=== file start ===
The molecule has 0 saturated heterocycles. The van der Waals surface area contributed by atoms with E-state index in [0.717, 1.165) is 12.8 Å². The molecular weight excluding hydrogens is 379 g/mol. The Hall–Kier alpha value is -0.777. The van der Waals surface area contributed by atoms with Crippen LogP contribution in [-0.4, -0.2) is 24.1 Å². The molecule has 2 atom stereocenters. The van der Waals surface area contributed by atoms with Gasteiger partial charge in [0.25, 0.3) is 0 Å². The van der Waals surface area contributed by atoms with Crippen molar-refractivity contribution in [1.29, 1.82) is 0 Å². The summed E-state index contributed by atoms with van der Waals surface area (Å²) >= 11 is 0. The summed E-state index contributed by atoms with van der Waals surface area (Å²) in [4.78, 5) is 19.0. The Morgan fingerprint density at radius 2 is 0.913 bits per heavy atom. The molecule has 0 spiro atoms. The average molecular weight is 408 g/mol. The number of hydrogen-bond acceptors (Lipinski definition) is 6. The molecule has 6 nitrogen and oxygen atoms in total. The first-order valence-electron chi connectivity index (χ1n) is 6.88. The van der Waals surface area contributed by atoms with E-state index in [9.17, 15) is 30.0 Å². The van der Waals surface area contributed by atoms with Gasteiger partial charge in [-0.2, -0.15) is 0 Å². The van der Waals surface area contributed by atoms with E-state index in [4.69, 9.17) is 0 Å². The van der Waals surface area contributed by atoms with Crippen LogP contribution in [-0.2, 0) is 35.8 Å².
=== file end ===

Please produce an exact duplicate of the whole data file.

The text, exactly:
The molecule has 0 saturated heterocycles. The van der Waals surface area contributed by atoms with E-state index in [0.717, 1.165) is 12.8 Å². The molecular weight excluding hydrogens is 379 g/mol. The Hall–Kier alpha value is -0.777. The van der Waals surface area contributed by atoms with Crippen LogP contribution in [-0.4, -0.2) is 24.1 Å². The molecule has 2 atom stereocenters. The van der Waals surface area contributed by atoms with Gasteiger partial charge in [0.25, 0.3) is 0 Å². The van der Waals surface area contributed by atoms with Crippen molar-refractivity contribution in [1.29, 1.82) is 0 Å². The summed E-state index contributed by atoms with van der Waals surface area (Å²) >= 11 is 0. The summed E-state index contributed by atoms with van der Waals surface area (Å²) in [4.78, 5) is 19.0. The Morgan fingerprint density at radius 2 is 0.913 bits per heavy atom. The molecule has 0 spiro atoms. The average molecular weight is 408 g/mol. The number of hydrogen-bond acceptors (Lipinski definition) is 6. The molecule has 6 nitrogen and oxygen atoms in total. The first-order valence-electron chi connectivity index (χ1n) is 6.88. The van der Waals surface area contributed by atoms with E-state index in [9.17, 15) is 30.0 Å². The van der Waals surface area contributed by atoms with Gasteiger partial charge in [-0.2, -0.15) is 0 Å². The van der Waals surface area contributed by atoms with E-state index in [4.69, 9.17) is 0 Å². The van der Waals surface area contributed by atoms with Crippen LogP contribution in [-0.2, 0) is 35.8 Å².